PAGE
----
He hopes to bridge the gap between Mayan teachings and western culture.
“Taa’ Pi’t is an intercultural community. We are open to the world, but we are also connected to our roots. We are creating a new Mayan.” said Cotuc.
Taa’ Pi’t serves as an extracurricular learning center for motivated Mayan children, ages 7 to 12. A donation dependent organization, the staff works with minimal to no pay to keep the center open.
The center gives children opportunities to work with computers and learn mathematics and logic. A mother nature class emphasises the environmental protection needed for the polluted lake and the direct effects polluting its waters has on their lives.
They teach a class on traditions of Mayan agriculture, ancient techniques that are finding validity in today’s scientific community as sustainable ways of farming. Young Mayans no longer work with their fathers, learning these traditions as they once did. In this way the traditions are preserved.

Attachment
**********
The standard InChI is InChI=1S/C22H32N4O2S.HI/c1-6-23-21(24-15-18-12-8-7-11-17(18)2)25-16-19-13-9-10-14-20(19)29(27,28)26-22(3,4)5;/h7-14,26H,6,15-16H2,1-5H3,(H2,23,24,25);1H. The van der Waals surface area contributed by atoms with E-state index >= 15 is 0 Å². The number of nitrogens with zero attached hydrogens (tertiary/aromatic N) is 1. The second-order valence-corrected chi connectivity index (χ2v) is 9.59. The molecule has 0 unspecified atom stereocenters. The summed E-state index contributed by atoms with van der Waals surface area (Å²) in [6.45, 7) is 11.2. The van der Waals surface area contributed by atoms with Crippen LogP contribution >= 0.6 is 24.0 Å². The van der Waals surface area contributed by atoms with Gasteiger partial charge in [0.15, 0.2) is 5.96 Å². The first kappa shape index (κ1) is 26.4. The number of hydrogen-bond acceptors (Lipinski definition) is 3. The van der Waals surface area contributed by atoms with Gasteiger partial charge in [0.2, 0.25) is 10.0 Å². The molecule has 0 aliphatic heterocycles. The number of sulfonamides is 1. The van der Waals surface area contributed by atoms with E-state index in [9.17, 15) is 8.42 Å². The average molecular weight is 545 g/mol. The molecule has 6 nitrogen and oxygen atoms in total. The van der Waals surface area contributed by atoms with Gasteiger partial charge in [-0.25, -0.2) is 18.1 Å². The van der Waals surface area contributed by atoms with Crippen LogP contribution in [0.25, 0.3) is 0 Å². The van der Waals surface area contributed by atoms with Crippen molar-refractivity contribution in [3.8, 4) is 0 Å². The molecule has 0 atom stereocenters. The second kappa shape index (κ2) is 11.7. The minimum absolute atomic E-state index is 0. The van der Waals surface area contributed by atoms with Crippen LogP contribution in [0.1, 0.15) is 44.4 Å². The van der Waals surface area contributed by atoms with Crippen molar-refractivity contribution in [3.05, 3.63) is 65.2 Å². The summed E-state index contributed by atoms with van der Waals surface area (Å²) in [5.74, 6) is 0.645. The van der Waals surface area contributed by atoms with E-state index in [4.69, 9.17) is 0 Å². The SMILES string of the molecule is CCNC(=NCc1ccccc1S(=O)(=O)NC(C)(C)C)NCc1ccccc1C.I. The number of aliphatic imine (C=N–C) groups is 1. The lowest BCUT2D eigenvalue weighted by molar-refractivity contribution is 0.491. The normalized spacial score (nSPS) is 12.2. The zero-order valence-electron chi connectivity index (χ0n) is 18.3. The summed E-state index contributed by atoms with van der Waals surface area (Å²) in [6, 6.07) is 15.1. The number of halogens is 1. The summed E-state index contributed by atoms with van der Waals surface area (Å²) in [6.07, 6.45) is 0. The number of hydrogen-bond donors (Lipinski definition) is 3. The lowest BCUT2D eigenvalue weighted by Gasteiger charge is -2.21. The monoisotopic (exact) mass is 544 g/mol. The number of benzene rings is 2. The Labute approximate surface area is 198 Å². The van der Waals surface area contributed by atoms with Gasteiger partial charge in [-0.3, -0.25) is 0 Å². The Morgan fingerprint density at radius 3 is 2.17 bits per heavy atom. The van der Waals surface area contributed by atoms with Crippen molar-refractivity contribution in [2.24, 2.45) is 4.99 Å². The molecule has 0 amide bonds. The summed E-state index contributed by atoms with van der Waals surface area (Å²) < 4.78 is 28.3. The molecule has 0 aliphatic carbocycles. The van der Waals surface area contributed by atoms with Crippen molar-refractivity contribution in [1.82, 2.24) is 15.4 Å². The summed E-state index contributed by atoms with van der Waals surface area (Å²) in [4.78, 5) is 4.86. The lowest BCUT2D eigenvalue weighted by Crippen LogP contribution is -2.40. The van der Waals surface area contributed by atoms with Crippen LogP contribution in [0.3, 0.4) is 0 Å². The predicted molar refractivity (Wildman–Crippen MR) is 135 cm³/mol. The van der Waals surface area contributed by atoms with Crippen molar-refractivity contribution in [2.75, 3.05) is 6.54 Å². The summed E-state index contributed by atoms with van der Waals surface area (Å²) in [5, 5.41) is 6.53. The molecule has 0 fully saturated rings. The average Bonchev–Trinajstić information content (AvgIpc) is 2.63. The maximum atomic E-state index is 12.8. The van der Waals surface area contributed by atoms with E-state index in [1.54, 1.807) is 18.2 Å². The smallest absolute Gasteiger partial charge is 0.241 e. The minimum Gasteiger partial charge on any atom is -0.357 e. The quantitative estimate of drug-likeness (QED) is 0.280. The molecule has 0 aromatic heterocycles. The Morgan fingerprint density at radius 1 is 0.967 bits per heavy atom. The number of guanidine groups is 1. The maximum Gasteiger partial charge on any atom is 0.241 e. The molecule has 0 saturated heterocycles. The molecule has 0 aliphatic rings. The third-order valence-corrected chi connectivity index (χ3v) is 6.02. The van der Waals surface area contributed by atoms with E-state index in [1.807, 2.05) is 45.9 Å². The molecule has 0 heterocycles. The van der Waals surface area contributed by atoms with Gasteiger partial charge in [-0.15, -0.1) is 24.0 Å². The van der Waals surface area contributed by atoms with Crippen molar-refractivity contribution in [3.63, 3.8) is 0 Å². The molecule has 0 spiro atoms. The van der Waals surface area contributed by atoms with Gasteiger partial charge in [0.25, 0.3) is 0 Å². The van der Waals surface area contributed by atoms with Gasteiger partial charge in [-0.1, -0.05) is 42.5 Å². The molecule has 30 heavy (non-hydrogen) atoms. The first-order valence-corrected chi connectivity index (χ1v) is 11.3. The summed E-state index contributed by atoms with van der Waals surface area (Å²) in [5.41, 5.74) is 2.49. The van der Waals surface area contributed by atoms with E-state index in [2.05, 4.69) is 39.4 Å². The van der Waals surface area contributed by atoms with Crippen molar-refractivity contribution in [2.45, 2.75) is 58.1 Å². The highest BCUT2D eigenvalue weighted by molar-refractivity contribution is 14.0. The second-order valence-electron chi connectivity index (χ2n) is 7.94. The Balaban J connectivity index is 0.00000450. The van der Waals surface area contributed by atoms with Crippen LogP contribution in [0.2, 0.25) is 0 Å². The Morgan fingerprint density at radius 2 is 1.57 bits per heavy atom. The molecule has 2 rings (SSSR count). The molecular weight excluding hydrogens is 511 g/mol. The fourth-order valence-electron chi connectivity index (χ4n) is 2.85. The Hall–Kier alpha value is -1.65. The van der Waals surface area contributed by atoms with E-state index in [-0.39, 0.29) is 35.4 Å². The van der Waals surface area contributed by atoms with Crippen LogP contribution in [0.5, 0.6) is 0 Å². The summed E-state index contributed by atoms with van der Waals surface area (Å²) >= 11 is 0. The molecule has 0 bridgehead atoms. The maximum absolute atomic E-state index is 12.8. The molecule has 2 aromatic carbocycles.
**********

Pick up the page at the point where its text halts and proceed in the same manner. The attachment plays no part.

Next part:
Students are encouraged to delve into their personal ancestry and cultural heritage. Theven purpose is bridging the cultural and generational gap between grandparents and grandchildren, the generations the which have experienced the most acute change.
“We have something really good here,” said Cotuc. “We are reclaiming our culture.”
A growing number of San Pedro community members are turning to the traditions of their culture as a way of progressing into global society.
Anita Cortez, San Pedro native and founder of the Atitlan Cooperativa, believes it is important to reclaim their cultural heritage while economically uplifting the community.
Employing the techniques of their ancestors, the 20 women involved in the weaving cooperative make goods with traditional backstrap looms. These goods are then sold at fair trade prices, with the majority of proceeds going directly to the weavers.